Thread: Assignment operator in a constructor argument

  1. #1
    Registered User
    Join Date
    Sep 2006

    Question Assignment operator in a constructor argument

    Hi all - this is my first post to these forums, and I'm a novice programmer.

    I've been working through the book Teach Yourself C++ in 21 days. In one example, the following class declaration appears as a private member of a larger class (called List):

    class ListCell
       ListCell( int value, ListCell *cell = 0):val(value), next(cell) {} //why the assignment operator?
       int val;
       ListCell * next;
    I understand that this ListCell class is used to create the cells of a linked list of integers. What confuses me is the second argument of the constructor. What does the assignment operator (=) in the second argument do? I didn't know the asignment operator had any place in argument lists.

    This is probably some basic syntax issue that I missed along the way. Any help?

  2. #2
    (?<!re)tired Mario F.'s Avatar
    Join Date
    May 2006
    It's a default argument. It means that you can call that function with either two or one argument. if you call it with one argument, int value will be used and the second argument will default to 0.
    Originally Posted by brewbuck:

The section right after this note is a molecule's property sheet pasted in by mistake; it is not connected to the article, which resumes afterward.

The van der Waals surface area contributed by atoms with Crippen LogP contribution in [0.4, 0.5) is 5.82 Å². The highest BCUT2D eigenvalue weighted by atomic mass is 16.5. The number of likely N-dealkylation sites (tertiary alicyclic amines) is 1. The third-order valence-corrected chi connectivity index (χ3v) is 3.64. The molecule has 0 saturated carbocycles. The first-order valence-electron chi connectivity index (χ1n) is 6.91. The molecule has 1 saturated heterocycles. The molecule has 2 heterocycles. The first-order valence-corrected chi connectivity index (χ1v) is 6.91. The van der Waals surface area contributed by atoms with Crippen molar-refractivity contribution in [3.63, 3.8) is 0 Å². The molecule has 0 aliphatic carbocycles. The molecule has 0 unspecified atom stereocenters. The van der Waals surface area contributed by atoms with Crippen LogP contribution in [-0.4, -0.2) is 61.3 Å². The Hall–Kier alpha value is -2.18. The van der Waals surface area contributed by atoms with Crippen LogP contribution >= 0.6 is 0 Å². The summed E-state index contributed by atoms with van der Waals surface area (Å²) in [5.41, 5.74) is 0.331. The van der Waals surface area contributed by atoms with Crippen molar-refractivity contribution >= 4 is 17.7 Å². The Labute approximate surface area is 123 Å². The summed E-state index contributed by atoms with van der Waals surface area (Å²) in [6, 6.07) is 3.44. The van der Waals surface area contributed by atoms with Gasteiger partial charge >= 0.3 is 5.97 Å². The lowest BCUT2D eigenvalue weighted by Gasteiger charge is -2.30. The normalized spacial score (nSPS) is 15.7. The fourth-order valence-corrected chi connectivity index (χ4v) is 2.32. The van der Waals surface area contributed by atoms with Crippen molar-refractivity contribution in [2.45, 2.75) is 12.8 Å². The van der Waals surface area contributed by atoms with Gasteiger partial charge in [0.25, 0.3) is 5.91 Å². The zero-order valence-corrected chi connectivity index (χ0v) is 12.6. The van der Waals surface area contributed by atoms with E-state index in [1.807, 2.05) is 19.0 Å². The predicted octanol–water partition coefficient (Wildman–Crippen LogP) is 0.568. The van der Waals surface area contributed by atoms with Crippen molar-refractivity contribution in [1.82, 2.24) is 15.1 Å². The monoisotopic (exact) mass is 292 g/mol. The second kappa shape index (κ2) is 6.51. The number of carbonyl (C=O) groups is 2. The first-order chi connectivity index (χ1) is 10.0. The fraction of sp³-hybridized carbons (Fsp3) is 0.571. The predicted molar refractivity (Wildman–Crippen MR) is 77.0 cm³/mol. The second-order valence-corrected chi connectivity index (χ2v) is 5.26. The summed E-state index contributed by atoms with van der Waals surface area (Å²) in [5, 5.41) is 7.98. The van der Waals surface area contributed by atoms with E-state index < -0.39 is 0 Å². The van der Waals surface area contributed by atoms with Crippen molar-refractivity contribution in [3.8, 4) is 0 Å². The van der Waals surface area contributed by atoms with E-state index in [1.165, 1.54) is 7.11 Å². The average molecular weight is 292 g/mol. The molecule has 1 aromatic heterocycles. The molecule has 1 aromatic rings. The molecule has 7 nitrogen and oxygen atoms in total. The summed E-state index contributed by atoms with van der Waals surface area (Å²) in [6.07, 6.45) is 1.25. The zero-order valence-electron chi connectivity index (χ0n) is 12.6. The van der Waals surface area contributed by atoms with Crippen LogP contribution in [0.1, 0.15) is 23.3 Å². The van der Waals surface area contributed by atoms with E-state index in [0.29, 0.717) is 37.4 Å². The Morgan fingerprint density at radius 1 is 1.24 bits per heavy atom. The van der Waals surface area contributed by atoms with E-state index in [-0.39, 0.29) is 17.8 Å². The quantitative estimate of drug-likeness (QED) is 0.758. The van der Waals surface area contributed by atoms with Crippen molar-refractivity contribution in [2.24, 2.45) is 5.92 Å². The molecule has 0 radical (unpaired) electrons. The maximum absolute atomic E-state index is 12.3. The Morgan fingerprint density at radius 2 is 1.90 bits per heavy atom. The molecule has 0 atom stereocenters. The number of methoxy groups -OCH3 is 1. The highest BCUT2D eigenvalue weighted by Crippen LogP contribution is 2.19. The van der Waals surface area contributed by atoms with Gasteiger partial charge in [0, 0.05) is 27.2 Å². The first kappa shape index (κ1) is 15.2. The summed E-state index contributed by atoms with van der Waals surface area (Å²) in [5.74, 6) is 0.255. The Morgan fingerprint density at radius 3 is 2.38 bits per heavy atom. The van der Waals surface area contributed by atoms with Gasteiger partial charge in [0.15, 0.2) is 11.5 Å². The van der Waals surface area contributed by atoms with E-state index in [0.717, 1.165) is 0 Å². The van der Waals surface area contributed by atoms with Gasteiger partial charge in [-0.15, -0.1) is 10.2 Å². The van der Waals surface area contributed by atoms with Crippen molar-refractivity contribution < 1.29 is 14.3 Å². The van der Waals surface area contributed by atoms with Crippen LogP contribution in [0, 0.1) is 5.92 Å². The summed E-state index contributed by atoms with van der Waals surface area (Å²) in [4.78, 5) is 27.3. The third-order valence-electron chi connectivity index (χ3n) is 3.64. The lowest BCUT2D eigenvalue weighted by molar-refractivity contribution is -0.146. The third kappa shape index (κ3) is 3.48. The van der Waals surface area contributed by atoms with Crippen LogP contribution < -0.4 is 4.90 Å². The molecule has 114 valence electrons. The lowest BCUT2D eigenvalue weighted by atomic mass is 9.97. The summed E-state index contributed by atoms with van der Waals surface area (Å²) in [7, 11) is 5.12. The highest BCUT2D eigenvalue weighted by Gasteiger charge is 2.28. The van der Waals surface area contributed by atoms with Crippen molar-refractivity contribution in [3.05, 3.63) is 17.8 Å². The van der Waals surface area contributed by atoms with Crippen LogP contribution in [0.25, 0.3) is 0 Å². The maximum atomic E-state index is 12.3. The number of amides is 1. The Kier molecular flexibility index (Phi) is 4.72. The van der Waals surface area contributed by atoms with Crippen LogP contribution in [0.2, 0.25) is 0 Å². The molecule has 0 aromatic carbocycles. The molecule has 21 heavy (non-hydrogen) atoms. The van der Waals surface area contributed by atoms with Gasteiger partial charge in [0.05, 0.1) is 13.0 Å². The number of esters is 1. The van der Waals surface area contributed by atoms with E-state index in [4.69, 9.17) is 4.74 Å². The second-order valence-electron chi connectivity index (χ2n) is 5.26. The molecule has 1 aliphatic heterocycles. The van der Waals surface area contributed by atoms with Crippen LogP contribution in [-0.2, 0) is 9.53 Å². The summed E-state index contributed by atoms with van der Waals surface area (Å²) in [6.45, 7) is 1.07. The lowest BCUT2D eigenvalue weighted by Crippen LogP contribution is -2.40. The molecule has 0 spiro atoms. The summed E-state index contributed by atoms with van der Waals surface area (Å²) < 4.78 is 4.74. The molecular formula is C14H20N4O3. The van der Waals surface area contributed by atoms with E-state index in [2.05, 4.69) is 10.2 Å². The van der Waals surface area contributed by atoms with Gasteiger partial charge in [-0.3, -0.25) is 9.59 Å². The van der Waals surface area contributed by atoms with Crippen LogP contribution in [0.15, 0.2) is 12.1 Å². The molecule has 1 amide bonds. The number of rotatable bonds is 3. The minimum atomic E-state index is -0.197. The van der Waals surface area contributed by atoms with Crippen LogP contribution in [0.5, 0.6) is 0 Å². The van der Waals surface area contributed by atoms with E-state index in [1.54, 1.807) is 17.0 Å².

Reimplementing a large system in another language to get a 25% performance boost is nonsense. It would be cheaper to just get a computer which is 25% faster.

  3. #3
    Registered User
    Join Date
    Sep 2006
    Thanks Mario!

  4. #4
    Registered User
    Join Date
    May 2003
    It specifies a default argument.

    So, for example, you can do these:

    ListCell list1(10); // here cell defaults to zero (NULL)
    ListCell list2(5, &list1); // here we give an explicit value for cell so the 0 is ignored.

    The only caveat is that if you provide a default value for, say, argument x, you need to provide a default value for every argument after x as well.

    And if you have a function with multiple arguments which have defaults, and you want to specify a particular (nondefault) value for argument y, you need to specify a value for every argument before y. That is, if you had a function that had two arguments, each which had a default, and you want to set the second argument to a non-default value, you can't skip the first argument.
    You ever try a pink golf ball, Wally? Why, the wind shear on a pink ball alone can take the head clean off a 90 pound midget at 300 yards.

  5. #5
    Registered User
    Join Date
    Sep 2006
    Thanks Cat

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